In that connection, we should, above all, leave out the micro foundation provided by the Marshallian increasing (marginal) cost based on the first classical postulate, as that may be considered as the most fragile building block in Keynes's construction. And we should replace it with the more solid foundation proposed by Sraffa, a critical successor of the classical economists (Smith, Ricardo, Marx).

  • 2. In view of the logical consistency and formal elegance of Sraffa's system, which is a disaggregated multi-sector model, it would seem natural to transform Keynes's system, too, into a kind of disaggregate model, although the latter was originally aimed at the formulation of aggregate theory. Or it may be more desirable to generalize the field of application of Keynesian theory by using the original aggregate model for some purposes and the disaggregate model for other purposes. But what should not be overlooked is that there is need for a sort of disaggregation of Keynes's original model in order to integrate both its demand side and its supply side into a consistent theoretical scheme.
  • 3. In order to transform the Keynesian aggregate model into a disaggregate one, the demand for output as a whole (that is, effective demand) must be subdivided into as many components as there are commodities. In this case, as Pasinetti (1993; 1997) suggests, we need to introduce the so-called macroeconomic condition23 as the overall condition of full employment, instead of the principle of effective demand.

Sraffa's subsystems (Sraffa, 1960, p. 89) represent a type of vertical integration model. This point of view provides a connection between Sraffa's system and that of Keynes (see below):

1. Let us partition Sraffa's original system into as many components as there are commodities. Any such component (that is, any 'subsystem') forms a smaller self-replacing system producing a net product consisting of only one kind of commodity. In order to produce the net product, each subsystem uses directly or indirectly not only labour but also means of production.

However, in any one subsystem, the amount of means of production existing at the starting point of the annual cycle is fully replaced during the production cycle, so that it would be possible to leave aside such means of production altogether. The primary aim would be, first, to single out merely two quantities, that is, the 'net product' and the 'amount of "labour"' required (directly or indirectly) to produce it, and, second, to relate directly the former to the latter.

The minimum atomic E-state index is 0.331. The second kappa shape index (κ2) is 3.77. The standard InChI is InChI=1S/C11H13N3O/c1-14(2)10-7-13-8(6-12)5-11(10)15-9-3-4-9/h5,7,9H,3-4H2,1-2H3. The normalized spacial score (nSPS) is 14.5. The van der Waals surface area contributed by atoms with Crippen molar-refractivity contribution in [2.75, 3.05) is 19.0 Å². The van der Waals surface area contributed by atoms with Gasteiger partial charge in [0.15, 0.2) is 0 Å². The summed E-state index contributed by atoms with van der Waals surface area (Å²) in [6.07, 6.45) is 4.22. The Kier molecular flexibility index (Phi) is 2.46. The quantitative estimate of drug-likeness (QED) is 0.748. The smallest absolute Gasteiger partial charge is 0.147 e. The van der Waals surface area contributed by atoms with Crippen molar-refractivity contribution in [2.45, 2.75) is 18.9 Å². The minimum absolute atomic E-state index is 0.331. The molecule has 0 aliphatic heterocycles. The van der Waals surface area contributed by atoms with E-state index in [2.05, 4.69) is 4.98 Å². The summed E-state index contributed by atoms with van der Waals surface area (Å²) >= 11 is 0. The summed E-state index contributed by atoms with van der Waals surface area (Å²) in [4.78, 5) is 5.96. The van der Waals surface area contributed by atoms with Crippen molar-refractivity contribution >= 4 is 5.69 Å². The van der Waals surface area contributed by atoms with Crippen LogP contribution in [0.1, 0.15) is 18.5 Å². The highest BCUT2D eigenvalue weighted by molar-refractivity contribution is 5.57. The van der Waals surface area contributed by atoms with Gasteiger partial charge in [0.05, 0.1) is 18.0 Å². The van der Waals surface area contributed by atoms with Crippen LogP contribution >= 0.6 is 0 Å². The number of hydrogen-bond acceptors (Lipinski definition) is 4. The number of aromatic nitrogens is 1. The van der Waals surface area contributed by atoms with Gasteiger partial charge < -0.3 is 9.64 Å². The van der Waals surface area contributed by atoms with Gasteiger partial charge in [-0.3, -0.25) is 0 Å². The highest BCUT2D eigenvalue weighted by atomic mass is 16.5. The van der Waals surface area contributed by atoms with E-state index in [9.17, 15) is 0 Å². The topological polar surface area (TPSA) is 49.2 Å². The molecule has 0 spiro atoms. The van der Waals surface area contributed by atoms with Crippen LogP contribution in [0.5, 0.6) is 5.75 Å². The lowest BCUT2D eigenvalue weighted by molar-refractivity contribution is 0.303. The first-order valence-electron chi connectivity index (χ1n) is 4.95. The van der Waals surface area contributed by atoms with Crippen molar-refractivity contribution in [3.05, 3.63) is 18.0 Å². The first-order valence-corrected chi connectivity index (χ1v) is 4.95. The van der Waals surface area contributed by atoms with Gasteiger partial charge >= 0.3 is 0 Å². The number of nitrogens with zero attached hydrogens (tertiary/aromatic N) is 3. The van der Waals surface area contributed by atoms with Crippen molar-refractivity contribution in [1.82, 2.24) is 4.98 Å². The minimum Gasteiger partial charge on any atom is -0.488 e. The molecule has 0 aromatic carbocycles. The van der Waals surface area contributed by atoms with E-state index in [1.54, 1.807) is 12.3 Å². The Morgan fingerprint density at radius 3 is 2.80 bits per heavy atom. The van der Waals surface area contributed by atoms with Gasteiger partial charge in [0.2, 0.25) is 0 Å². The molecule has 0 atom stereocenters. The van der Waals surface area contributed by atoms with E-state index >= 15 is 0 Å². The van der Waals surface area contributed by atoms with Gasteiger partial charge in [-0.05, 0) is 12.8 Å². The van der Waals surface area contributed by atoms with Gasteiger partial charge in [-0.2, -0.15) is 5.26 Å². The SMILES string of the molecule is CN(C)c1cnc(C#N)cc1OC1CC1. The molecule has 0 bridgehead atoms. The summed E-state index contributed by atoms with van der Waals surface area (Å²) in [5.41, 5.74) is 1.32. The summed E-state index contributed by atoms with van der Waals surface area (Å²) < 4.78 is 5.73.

In his discussion of the model of 'reduction to dated quantities of labour' (Sraffa, 1960, ch. 6), Sraffa states:

[I]n the sub-systems we see at a glance, as an aggregate, the same quantity of labour that we obtain as the sum of a series of terms when we trace back the successive stages of the production of the commodity.

  • (Sraffa, 1960, p. 89)
  • 2. If we suppose a general case including 'joint production', it would appear that Sraffa devised the notion of 'subsystems' in order to evaluate unambiguously the extent of validity of the classical labour theory of value, whereas Pasinetti (1990) in his 'multi-sector vertical integration' analysis proves stringently that Sraffa's idea of 'subsystems' serves as a fruitful analytical tool from the point of view of effective demand as well. Thus, the method of singling out the direct relationship between 'net product' or 'final product' and 'the amount of labour' represents, in a sense, a device to get away from the whole set of means of production used up directly or indirectly to produce the net product.

In outline, the attempt to integrate Sraffa's system with that of Keynes elucidates the fact that the theoretical scheme of a 'production economy' must be completely separated into a quantity system and a price system

independent of each other.

Thus, in a certain period of time, given the technology and the productive organization of the economy, the price system is determined by technological relations while the quantity system is determined by sectorally differentiated effective demand, that is to say:

Technology ^

; Demand ^

This simple but clear analytical scheme is, I think, a fundamental point of departure for disclosing the fundamental features of the structural dynamics of a 'production economy' in which the primum movens is, without doubt, continuous technological progress.